Those wonderful days of autumn are upon us. The season of goodies and goblins is sure to include a pumpkin or jack-o-lantern or two. But, before you trash that sagging pumpkin on your porch, think again. The pumpkin has much more to offer than crooked smiles or a menial filling for holiday pies.
The pumpkin, a member of the Cucurbita family including squash and cucumbers, got its name from the Greek word “pepon” for large melon. Seeds (pepitas) from related plants have been found in Mexico, dating back over 7000 years to 5500 B.C.
Natives uses for pumpkins, isqoutm, or isquotersquash as they were called, varied from function to healing. Not only did they flatten and dry thin strips of pumpkin, making them into mats, but research shows, many Native American tribes were well aware of the pumpkin’s healing properties.
- Yuma tribes created an emulsion from pumpkin seeds and watermelon to help heal wounds. The seed oil was also used to treat burns and wounds.
- Catawabas ate pumpkin seeds either fresh or dry as a medicine for kidney support.
- Menominees mixed powdered squash and water to for urinary support.
- Modern folk healers believe the pumpkin to be beneficial in ridding the body of intestinal worms and also believe the ground stem of the pumpkin brewed into a tea may help ease women during their menstrual cycle
Beta carotene—The rich orange color is a dead give away to the nutrients present in pumpkin. Research shows that people who eat a diet rich in beta-carotene are less likely to develop certain cancers than those who fail to include beta-carotene-rich foods in their diet.
Loaded with Potassium—Studies show people who have a potassium rich diet lower the risk for hypertension. Potassium rich foods include bananas, broccoli, avocados, pomegranate and many others.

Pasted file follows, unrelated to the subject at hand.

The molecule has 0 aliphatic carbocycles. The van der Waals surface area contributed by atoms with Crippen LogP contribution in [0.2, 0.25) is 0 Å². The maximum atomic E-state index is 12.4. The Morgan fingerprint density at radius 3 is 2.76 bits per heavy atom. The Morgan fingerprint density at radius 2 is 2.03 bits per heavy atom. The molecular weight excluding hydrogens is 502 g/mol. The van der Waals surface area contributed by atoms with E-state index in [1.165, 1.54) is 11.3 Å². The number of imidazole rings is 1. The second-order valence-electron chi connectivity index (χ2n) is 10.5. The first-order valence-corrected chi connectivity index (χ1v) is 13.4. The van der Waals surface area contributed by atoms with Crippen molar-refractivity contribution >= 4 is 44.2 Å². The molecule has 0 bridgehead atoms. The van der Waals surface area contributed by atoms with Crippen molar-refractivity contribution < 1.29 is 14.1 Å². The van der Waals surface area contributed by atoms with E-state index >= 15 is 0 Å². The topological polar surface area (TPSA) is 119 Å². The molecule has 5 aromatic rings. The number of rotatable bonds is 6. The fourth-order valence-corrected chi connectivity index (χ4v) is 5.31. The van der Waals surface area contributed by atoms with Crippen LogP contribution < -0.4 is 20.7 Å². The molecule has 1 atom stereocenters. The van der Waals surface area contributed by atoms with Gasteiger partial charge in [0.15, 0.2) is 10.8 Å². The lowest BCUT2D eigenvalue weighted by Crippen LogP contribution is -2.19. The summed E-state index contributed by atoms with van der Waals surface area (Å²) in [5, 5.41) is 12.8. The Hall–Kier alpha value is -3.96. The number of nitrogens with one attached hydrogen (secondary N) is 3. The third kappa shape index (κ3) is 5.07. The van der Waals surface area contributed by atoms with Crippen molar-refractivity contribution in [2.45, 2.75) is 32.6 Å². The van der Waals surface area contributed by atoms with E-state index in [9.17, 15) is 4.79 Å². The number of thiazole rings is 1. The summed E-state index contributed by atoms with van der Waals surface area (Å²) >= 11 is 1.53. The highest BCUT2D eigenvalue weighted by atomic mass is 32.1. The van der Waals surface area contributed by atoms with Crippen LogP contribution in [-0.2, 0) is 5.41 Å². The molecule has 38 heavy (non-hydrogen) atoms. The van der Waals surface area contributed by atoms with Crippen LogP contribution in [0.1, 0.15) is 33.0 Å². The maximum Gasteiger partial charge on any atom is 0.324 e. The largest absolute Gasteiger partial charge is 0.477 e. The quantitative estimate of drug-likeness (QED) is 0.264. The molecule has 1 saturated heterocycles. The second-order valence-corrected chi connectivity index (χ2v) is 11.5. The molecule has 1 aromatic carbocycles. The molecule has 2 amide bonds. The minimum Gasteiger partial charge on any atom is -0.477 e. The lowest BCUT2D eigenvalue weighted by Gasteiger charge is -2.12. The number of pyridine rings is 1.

Zinc—Not only is zinc a major boost for your immune system, it also aids in bone density support for people at risk for osteoporosis.
High in Fiber—Diets rich in fiber may prevent cancer, heart disease and other serious ailments.
There have been many stories linking the pumpkin seed to a healthy prostate. But what is so special about these little green seeds one might ask. The protective compounds present within the seed of the pumpkin, called phytosterols, may be responsible for shrinking the prostate. They also contain chemicals that may prevent some transformation of testosterone into dihydrotestosterone (DHT). High levels of DHT are associated with enlarged prostate.
For BPH (Benign Prostatic Hyperplasia or enlarged prostate) prevention, eating a handful (about 1 ounce) of shelled pumpkin seeds three times a week is recommended.
Anti-Inflammatory Benefits in Arthritis
Unlike the widely used anti-inflammatory drug indomethacin, pumpkin seeds do not increase damaged fat levels in the lingus joints, a common side effect associated with indomethacin which contributes to the progression of arthritis.
Great on your skin
Pumpkins contains lots of anti-oxidant vitamins A and C, as well as zinc and alpha-hydroxy-acids which helps to reduce the signs of aging.
Whether age old remedies have ultimate healing powers or not the nutrients present in just one serving of pumpkin are a testament to the health benefits of this timeless fruit.
Here are the stats on what’s in one cup of pumpkin puree:
Pumpkin Nutrition Facts (1 cup cooked, boiled, drained, without salt)
- Calories 49
- Protein 2 grams
- Carbohydrate 12 grams
- Dietary Fiber 3 grams
- Calcium 37 mg
- Iron 1.4 mg
- Magnesium 22 mg
- Potassium 564 mgZinc 1 mg
- Selenium .50 mg
- Vitamin C 12 mg
- Niacin 1 mg
- Folate 21 mcg
- Vitamin A 2650 IU
- Vitamin E 3 mg